Markets, Economy

Weekly Kickstart (10/19/2020-10/23/2020)

10/19/20 8:00 AM

iStock-626627280.jpgStocks continued higher last week, as the S&P 500 rose by 0.19 percent to 3,483.81. That left the benchmark index up 7.83 percent 2020-to-date, and just 2.71 percent below the all-time closing high. Despite the continued uptrend the intraday price action was very choppy during the past few trading sessions, with political uncertainty again being a key driver of the volatility. Even though the bulk of the market’s attention should stay fixated on CARES 2.0 and the rapidly approaching election, another issue that investors will likely be monitoring over the next few weeks is the corporate earnings season for the third quarter of 2020. Indeed, the latest estimates suggest the S&P 500 will experience an aggregate profit decline of roughly 21 percent in Q3, which if true would be the second largest year-over-year drop in earnings reported since Q2 2009, as well as the sixth time in the past seven quarters in which the index has reported a year-over-year decrease in profits.


All eleven sectors are projected to report a year-over-year earnings decline, led by Energy, Industrials, and Consumer Discretionary. However, as bad as the above numbers may appear they are not really too surprising considering how severe and abrupt the economic shock was that resulted from the lockdowns and other efforts to stem the spread of the pandemic, and as the crisis continues to fade the outlook will materially improve. In fact, analysts already project a broad return to earnings growth occurring as soon as Q1 2021, and at the very least all of the continued pessimism about corporate profits could create more opportunities for upside earnings surprises, just as we saw help fuel the market recovery earlier this year. The uncertainty still surrounding the fate of the next fiscal package and the November elections, though, could easily outweigh any good news on the earnings front, so volatility increasing in the near-term remains a possibility. Any regular investors uncomfortable navigating this environment should consider consulting with a professional financial advisor to make sure their positioning is properly aligned with their risk tolerance, nearness to retirement, and other unique variables. As always, we are here to help with any questions you may have.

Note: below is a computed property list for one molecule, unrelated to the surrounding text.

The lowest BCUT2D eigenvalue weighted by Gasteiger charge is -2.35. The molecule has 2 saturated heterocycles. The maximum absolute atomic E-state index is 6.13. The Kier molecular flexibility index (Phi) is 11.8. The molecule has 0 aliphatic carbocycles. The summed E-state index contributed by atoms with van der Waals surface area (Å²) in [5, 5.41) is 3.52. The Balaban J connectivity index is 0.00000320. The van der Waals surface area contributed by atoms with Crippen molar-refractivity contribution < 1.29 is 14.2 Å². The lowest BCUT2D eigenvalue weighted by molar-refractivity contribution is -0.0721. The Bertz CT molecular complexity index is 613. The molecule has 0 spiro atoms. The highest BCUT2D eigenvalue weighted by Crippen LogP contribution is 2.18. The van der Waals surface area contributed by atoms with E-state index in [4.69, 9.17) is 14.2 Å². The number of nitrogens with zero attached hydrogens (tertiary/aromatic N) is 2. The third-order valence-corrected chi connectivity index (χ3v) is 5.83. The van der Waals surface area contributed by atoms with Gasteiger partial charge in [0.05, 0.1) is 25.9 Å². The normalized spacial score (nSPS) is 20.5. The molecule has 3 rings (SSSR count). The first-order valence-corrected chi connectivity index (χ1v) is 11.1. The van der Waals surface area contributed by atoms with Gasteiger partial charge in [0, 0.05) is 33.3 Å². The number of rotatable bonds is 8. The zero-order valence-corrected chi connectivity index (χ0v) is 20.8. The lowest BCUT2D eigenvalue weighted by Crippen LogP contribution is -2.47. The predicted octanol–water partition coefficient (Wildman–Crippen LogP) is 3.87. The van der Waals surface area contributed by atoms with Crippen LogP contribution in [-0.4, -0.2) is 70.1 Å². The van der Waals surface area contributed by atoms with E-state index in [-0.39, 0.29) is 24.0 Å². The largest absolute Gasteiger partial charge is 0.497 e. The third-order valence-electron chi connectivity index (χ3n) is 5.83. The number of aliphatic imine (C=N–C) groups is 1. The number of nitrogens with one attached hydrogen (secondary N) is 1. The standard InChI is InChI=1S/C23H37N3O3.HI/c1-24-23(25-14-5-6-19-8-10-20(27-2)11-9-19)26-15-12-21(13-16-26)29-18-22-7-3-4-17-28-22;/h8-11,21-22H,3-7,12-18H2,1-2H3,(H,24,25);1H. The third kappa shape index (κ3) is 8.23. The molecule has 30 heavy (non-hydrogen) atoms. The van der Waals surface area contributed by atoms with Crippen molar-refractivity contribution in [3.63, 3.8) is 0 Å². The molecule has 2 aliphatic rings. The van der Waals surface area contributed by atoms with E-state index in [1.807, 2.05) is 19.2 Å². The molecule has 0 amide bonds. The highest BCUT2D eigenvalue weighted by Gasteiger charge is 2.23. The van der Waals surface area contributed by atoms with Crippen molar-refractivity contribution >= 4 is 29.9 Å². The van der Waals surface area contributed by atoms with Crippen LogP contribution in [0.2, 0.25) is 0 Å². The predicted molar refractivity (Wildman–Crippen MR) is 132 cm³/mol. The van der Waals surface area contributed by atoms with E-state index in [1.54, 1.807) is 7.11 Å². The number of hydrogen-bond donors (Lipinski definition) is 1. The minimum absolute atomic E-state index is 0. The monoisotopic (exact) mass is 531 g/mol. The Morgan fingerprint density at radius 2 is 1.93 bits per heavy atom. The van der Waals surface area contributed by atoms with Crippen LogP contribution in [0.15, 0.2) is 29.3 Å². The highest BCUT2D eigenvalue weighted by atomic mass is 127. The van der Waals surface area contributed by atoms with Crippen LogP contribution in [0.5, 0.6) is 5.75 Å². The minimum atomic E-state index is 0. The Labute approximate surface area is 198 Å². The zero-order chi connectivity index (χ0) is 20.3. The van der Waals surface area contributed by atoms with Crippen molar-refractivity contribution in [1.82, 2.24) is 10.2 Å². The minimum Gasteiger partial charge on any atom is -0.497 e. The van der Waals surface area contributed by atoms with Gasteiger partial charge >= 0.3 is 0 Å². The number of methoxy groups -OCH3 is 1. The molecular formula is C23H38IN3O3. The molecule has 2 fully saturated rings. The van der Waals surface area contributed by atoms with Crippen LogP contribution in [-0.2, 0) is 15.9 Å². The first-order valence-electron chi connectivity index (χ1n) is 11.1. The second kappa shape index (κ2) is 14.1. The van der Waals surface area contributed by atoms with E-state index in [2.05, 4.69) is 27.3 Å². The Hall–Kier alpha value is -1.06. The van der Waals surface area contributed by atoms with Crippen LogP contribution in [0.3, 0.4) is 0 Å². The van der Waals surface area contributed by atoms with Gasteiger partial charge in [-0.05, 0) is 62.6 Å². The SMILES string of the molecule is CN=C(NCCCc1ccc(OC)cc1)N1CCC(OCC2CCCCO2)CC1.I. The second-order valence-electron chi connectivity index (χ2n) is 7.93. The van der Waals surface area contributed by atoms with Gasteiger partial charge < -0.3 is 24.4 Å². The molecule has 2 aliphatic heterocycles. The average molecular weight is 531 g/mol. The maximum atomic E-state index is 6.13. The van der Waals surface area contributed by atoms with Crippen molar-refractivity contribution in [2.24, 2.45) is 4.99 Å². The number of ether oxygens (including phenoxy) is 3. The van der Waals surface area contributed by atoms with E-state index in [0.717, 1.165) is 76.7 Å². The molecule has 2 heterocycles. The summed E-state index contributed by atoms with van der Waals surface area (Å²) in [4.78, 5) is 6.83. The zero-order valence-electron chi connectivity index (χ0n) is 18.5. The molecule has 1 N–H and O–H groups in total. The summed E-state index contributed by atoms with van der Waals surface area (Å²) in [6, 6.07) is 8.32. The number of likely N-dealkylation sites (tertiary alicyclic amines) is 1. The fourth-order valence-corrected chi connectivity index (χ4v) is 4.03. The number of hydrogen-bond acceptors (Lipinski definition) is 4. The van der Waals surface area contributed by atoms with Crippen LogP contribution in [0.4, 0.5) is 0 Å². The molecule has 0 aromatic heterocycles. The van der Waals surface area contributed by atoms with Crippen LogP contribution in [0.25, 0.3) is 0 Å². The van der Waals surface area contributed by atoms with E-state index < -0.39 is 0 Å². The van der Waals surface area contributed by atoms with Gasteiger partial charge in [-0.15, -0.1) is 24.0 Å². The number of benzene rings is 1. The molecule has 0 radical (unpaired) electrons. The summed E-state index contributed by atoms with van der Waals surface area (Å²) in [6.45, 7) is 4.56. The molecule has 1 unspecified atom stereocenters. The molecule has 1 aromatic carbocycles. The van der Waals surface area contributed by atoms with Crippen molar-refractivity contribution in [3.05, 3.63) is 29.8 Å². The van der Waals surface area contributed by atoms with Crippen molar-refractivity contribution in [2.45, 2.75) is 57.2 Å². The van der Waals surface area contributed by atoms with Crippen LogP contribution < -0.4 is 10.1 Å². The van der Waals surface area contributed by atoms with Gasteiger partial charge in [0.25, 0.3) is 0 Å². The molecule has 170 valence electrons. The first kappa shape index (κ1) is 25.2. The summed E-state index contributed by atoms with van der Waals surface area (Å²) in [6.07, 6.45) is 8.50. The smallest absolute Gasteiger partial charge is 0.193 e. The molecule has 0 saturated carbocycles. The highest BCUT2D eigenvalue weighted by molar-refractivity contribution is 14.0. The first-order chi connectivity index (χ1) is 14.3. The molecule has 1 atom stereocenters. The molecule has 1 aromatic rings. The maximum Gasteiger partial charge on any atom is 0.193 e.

To recap a few of the things we learned about the economy last week, the positives included that small business owner optimism improved, consumer confidence firmed, household inflation pressures remained muted, and retail sales growth accelerated. As for the negatives, mortgage applications fell, wholesale inflation exceeded forecasts, regional gauges of U.S. manufacturing activity sent mixed signals, industrial production declined, capacity utilization slid, and the number of Americans making first-time claims for unemployment benefits unexpectedly rose. This week the pace of economic data remains slow but there are still a few important reports on factory output and housing scheduled to be released.


What To Watch:


  • Jerome Powell Speaks 8:00 AM ET
  • Housing Market Index 10:00 AM ET


  • Housing Starts and Permits 8:30 AM ET
  • Randal Quarles Speaks 10:50 AM ET


  • MBA Mortgage Applications 7:00 AM ET
  • Lael Brainard Speaks 8:50 AM ET
  • EIA Petroleum Status Report 10:30 AM ET
  • 20-Yr Bond Auction 1:00 PM ET
  • Beige Book 2:00 PM ET


  • Jobless Claims 8:30 AM ET
  • Existing Home Sales 10:00 AM ET
  • Leading Indicators 10:00 AM ET
  • EIA Natural Gas Report 10:30 AM ET
  • Kansas City Fed Manufacturing Index 11:00 AM ET
  • 2-Yr Note Announcement 11:00 AM ET
  • 5-Yr Note Announcement 11:00 AM ET
  • 7-Yr Note Announcement 11:00 AM ET
  • 5-Yr TIPS Auction 1:00 PM ET
  • Fed Balance Sheet 4:30 PM ET


  • PMI Composite Flash 9:45 AM ET
  • Baker Hughes Rig Count 1:00 PM ET


Sources: Econoday, FactSet, FRBSL

Post author: Charles Couch